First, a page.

A children’s bereavement charity has launched a 24-hour text service to help young people experiencing “personal crises”.
Winston’s Wish said its new Crisis Messenger messaging service was the “first of its type in the UK”.
Suzie Phillips, from the Cheltenham charity, said young people preferred texting and using social media when “reaching out”.
In 2018, more than 17,000 bereaved children were helped by its helpline.
It said the calls to its helpline “tended to rise over Christmas”.
“More and more young people are wanting to use texts and email, and sometimes social media, as a way of reaching out to people, as a way of feeling that connection,” Ms Phillips said.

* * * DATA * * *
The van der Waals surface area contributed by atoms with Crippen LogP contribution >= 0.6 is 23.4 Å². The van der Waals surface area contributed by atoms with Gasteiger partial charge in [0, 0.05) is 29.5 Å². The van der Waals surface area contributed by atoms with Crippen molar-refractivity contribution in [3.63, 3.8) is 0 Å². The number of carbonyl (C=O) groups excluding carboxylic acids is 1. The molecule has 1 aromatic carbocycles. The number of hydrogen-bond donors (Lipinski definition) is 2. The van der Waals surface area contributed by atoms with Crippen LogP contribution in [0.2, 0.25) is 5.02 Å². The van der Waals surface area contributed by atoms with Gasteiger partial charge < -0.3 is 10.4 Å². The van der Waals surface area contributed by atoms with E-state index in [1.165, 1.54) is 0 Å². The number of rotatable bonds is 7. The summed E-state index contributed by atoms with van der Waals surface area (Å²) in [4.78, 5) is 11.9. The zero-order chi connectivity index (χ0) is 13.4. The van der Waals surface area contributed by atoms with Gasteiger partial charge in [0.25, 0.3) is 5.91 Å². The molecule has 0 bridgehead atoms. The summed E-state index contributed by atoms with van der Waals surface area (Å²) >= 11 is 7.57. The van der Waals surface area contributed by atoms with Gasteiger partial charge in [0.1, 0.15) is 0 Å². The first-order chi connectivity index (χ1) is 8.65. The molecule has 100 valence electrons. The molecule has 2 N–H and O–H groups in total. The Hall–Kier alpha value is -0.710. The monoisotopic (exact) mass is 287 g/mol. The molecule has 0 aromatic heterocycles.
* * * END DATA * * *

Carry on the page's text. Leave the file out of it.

“Then if they need additional help then they can be signposted to our other services.”
Luke Mansell became an ambassador for the charity after it helped him to cope with the sudden death of his father when Luke was 15.
Now a teacher, Mr Mansell said: “During that year after my dad passed away, I was just not in a good place myself. I just wasn’t very positive at all.
“It feels almost like a burden to tell your friends because you feel like you’re going to bring them down.
“And it was the same for my family really, because I felt like if I brought it up with my family , it would just refresh memories and it would make other people feel upset.”
The Winston’s Wish Crisis Messenger text service provides free, 24/7 anonymous crisis support across the UK.
Anyone experiencing a crisis and needs support can text WW to 85258.